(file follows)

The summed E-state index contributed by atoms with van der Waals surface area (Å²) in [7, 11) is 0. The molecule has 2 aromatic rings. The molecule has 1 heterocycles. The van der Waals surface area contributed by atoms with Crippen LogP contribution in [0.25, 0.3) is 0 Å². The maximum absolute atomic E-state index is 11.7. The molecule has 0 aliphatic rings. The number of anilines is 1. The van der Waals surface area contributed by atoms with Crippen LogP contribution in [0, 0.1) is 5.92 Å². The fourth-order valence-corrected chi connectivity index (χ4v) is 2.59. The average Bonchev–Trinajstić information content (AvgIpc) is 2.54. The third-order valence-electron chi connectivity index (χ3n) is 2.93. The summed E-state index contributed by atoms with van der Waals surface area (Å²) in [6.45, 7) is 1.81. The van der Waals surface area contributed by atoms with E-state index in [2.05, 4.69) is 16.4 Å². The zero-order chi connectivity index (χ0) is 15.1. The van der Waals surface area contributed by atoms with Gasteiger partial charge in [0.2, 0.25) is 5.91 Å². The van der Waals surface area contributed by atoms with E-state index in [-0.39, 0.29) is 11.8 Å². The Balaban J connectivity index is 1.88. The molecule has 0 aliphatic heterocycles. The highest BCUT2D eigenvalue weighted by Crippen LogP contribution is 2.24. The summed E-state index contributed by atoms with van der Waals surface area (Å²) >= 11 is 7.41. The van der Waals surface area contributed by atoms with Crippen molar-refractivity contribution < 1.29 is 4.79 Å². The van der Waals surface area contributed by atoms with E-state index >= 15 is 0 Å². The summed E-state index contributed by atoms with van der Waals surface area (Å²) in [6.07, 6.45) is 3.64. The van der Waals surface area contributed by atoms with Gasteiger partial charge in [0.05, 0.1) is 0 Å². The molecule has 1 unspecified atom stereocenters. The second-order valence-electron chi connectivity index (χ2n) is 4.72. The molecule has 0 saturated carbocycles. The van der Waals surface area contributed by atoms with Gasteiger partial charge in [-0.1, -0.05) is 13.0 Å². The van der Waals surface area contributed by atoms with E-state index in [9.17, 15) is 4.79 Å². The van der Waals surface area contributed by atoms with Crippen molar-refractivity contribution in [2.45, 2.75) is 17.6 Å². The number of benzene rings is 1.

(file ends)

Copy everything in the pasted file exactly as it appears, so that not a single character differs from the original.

The summed E-state index contributed by atoms with van der Waals surface area (Å²) in [7, 11) is 0. The molecule has 2 aromatic rings. The molecule has 1 heterocycles. The van der Waals surface area contributed by atoms with Crippen LogP contribution in [0.25, 0.3) is 0 Å². The maximum absolute atomic E-state index is 11.7. The molecule has 0 aliphatic rings. The number of anilines is 1. The van der Waals surface area contributed by atoms with Crippen LogP contribution in [0, 0.1) is 5.92 Å². The fourth-order valence-corrected chi connectivity index (χ4v) is 2.59. The average Bonchev–Trinajstić information content (AvgIpc) is 2.54. The third-order valence-electron chi connectivity index (χ3n) is 2.93. The summed E-state index contributed by atoms with van der Waals surface area (Å²) in [6.45, 7) is 1.81. The van der Waals surface area contributed by atoms with E-state index in [2.05, 4.69) is 16.4 Å². The zero-order chi connectivity index (χ0) is 15.1. The van der Waals surface area contributed by atoms with Gasteiger partial charge in [0.2, 0.25) is 5.91 Å². The van der Waals surface area contributed by atoms with E-state index in [-0.39, 0.29) is 11.8 Å². The Balaban J connectivity index is 1.88. The molecule has 0 aliphatic heterocycles. The highest BCUT2D eigenvalue weighted by Crippen LogP contribution is 2.24. The summed E-state index contributed by atoms with van der Waals surface area (Å²) >= 11 is 7.41. The van der Waals surface area contributed by atoms with Crippen molar-refractivity contribution < 1.29 is 4.79 Å². The van der Waals surface area contributed by atoms with E-state index >= 15 is 0 Å². The summed E-state index contributed by atoms with van der Waals surface area (Å²) in [6.07, 6.45) is 3.64. The van der Waals surface area contributed by atoms with Gasteiger partial charge in [0.05, 0.1) is 0 Å². The molecule has 1 unspecified atom stereocenters. The second-order valence-electron chi connectivity index (χ2n) is 4.72. The molecule has 0 saturated carbocycles. The van der Waals surface area contributed by atoms with Gasteiger partial charge in [-0.1, -0.05) is 13.0 Å². The van der Waals surface area contributed by atoms with E-state index in [9.17, 15) is 4.79 Å². The van der Waals surface area contributed by atoms with Crippen molar-refractivity contribution in [2.45, 2.75) is 17.6 Å². The number of benzene rings is 1.